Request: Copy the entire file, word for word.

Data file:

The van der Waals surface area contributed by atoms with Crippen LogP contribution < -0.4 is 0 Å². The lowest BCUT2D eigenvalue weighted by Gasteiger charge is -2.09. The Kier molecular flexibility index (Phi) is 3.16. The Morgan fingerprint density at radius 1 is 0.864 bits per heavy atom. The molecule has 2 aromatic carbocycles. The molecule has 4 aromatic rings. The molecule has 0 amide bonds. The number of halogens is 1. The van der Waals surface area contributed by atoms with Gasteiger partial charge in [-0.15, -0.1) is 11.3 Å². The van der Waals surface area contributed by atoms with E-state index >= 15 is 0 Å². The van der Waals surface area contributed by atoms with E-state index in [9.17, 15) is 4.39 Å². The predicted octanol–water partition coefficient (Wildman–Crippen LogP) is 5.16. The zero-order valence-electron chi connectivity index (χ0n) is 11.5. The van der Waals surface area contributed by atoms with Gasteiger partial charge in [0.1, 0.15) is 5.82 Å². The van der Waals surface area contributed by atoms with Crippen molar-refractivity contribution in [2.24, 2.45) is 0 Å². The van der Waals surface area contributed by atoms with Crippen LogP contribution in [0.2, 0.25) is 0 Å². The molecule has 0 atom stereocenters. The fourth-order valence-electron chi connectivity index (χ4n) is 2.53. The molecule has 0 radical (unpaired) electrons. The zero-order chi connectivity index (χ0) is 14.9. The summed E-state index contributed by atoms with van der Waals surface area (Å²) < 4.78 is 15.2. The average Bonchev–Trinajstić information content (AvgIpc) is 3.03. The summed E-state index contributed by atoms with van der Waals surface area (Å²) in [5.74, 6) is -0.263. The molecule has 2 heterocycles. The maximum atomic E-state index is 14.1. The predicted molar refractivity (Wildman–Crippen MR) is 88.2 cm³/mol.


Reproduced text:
The van der Waals surface area contributed by atoms with Crippen LogP contribution < -0.4 is 0 Å². The lowest BCUT2D eigenvalue weighted by Gasteiger charge is -2.09. The Kier molecular flexibility index (Phi) is 3.16. The Morgan fingerprint density at radius 1 is 0.864 bits per heavy atom. The molecule has 2 aromatic carbocycles. The molecule has 4 aromatic rings. The molecule has 0 amide bonds. The number of halogens is 1. The van der Waals surface area contributed by atoms with Gasteiger partial charge in [-0.15, -0.1) is 11.3 Å². The van der Waals surface area contributed by atoms with E-state index >= 15 is 0 Å². The van der Waals surface area contributed by atoms with E-state index in [9.17, 15) is 4.39 Å². The predicted octanol–water partition coefficient (Wildman–Crippen LogP) is 5.16. The zero-order valence-electron chi connectivity index (χ0n) is 11.5. The van der Waals surface area contributed by atoms with Gasteiger partial charge in [0.1, 0.15) is 5.82 Å². The van der Waals surface area contributed by atoms with Crippen molar-refractivity contribution in [2.24, 2.45) is 0 Å². The van der Waals surface area contributed by atoms with Crippen LogP contribution in [0.2, 0.25) is 0 Å². The molecule has 0 atom stereocenters. The fourth-order valence-electron chi connectivity index (χ4n) is 2.53. The molecule has 0 radical (unpaired) electrons. The zero-order chi connectivity index (χ0) is 14.9. The summed E-state index contributed by atoms with van der Waals surface area (Å²) < 4.78 is 15.2. The average Bonchev–Trinajstić information content (AvgIpc) is 3.03. The summed E-state index contributed by atoms with van der Waals surface area (Å²) in [5.74, 6) is -0.263. The molecule has 2 heterocycles. The maximum atomic E-state index is 14.1. The predicted molar refractivity (Wildman–Crippen MR) is 88.2 cm³/mol.